Eladio enjoying black rice at Cal Pinxo in Port Vell this weekend in Barcelona

It is at Port Vell where the black immigrants sell imitation branded handbags illegally. The bags are attached to strings and then to a blanket so that they can run off fast if the police come by. I always buy a handbag from them that I don’t really need and this time I got the latest Prada model in brown for 13 euros after a very small haggle. The guy who sold it to me was a good looking immigrant from Senegal. I could only imagine the drama that must have gone on in his life for him to arrive and be selling illegal faked goods in Barcelona.

I'm always a sucker for imitation fashion bags at Port Vell sold by black immigrants.

Before going back to the hotel, we went to a market in the town to buy flowers and some produce to take to Grainne’s that night. I went to school with Grainne who has lived in Barcelona or rather in Badalona nearby for many years and I cannot every go Barcelona without visiting her. This time we invited ourselves to dinner. That’s how good our friendship is.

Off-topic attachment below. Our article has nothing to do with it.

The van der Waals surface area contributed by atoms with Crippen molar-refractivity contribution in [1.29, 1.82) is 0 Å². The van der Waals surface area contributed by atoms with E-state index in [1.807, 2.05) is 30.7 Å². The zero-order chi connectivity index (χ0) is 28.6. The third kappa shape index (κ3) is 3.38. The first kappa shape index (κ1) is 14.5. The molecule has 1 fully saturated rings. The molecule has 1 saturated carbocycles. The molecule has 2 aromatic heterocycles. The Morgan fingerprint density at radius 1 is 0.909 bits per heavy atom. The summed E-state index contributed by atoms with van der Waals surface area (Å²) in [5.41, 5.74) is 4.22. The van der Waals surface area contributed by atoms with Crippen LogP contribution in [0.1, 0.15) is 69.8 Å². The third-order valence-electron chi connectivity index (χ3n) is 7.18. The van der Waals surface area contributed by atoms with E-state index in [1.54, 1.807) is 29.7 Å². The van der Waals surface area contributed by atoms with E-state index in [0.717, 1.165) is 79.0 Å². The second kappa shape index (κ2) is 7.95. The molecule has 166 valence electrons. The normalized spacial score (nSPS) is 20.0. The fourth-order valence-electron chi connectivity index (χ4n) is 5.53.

We spent the afternoon lazing and enjoying the hotel. Eladio had a siesta in our room whilst I read the newspaper on the swimming pool terrace which was a magnificent place. For one moment I thought I was in paradise. Later on we visited the small but well equipped spa before dolling ourselves up (well me at least) and taking a taxi to Grainne’s place.

The swimming pool terrace and complex at the W Hotel by the Barceloneta beaches is a sort of paradise